• Search
  • Mail
  • Chat
Steinberg, Goodman & Kalish Personal Injury Attorneys | Chicago, IL
Free Initial Consultations
888.325.7299
banner
[an error occurred while processing this directive]

Watch Our Videos

Learn about our firm and how our expertise in personal injury cases will ensure that you receive the best possible outcome to your case.

Recent Cases

Recent Cases Results

  • $2,300,000 – Brain Injury
  • $650,000 – Motor Vehicle Accident
  • $800,000 – Construction Injury
  • $570,000 – Medical Malpractice
  • $4,300,000 – Medical Malpractice
  • $4,100,000 - Construction
  • $4,000,000 - Medical Malpractice
  • $3,000,000 - Vehicle Accident
  • $950,000 - Birth Injury Malpractice
  • $5,860,000 Medical Malpractice - Wrongful Death
  • $1,800,000 - Product Liability
  • $4,000,000 - Medical Malpractice
  • $3,000,000 - Vehicle Accident
  • $950,000 - Birth Injury Malpractice
  • $7,500,000 - Premises Liability

Anger may cause preventable doctor errors

Many people feel anxious when they seek out medical treatment. Whether it is the fear of a traumatic diagnosis or simply experiencing nerves over a routine examination, Chicago residents and people in other parts of the country may not rank potential doctor errors high on their lists of medically-related fears. That may change, however, in light of recent surveys completed by professional medical groups.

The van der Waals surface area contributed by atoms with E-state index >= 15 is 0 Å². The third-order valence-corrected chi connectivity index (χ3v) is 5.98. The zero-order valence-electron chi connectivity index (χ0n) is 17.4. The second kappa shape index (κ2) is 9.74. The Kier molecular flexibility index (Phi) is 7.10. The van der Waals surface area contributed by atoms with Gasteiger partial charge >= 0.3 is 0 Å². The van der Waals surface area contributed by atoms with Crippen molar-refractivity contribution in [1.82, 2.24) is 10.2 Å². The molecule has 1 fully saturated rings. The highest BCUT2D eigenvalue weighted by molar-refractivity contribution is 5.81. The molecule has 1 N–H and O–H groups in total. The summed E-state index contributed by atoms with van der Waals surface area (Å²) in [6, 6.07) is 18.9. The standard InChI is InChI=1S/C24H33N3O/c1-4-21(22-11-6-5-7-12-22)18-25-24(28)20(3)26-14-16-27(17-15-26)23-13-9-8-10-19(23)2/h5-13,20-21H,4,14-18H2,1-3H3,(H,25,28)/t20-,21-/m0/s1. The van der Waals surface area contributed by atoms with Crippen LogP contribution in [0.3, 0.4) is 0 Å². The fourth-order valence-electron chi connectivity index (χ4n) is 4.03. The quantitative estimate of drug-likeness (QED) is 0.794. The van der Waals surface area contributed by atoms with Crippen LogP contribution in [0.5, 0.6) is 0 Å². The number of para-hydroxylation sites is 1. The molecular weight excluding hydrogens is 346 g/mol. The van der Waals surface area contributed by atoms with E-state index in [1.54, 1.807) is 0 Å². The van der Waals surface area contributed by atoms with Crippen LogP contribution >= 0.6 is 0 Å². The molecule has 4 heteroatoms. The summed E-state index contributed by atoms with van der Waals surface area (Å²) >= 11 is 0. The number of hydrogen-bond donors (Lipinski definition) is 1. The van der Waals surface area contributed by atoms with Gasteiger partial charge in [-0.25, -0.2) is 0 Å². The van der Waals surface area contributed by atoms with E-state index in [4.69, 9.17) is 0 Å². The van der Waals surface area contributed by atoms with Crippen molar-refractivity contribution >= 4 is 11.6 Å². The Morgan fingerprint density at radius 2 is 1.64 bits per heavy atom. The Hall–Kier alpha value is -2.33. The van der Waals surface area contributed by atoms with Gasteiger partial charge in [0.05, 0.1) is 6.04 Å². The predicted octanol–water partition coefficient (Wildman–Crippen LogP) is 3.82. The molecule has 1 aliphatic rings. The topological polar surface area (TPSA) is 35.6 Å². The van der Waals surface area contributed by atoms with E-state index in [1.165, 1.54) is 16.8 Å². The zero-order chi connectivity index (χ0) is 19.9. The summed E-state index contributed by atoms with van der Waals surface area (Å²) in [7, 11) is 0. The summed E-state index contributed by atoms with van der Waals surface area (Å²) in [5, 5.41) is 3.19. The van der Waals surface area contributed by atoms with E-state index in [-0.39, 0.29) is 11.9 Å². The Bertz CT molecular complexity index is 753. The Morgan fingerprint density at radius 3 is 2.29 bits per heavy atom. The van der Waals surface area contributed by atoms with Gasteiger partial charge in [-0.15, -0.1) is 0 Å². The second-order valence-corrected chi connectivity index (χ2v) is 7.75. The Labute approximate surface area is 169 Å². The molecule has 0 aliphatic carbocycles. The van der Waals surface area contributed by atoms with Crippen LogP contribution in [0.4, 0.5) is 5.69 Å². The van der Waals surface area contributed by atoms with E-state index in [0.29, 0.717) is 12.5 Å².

Disruptive doctors, or those doctors whose anger or other emotions affect the people they work with, may make up 3% to 5% of the body of practicing physicians. Surveys on disruptive behavior among medical professionals suggest that patient care is directly impacted by angry medical professionals, with one survey reporting that one-third of health care workers who reported disruptive behavior believed that the negative behavior contributed to patient deaths.

A psychologist who studies the problem of disruptive doctors notes that disruptive behavior is distracting, and although a nurse or other health care provider may not be the individual exhibiting hostility, their encounters with disruptive personnel may emotionally distract them from the care they are providing to patients. Distraction on the part of health care workers may lead to negligence in patient care, mistakes in treatment, and suffering for those in need of medical action.

Patients may choose to be proactive regarding their observations of disruptive doctor behavior and therefore may seek out new health care providers. While an expert suggests informing a former provider of the problems in behavior witnessed by the patient, peer counseling groups do exist to help health care providers manage their disruptive behaviors. The existence of these professional support groups may be of little comfort to patients who have suffered from medical mistakes due to the involvement of disruptive doctors in their medical care.

Source: USA Today, "When doctors are bullies, patient safety may suffer," Kim Painter, April 20, 2013

No Comments

Leave a comment
Comment Information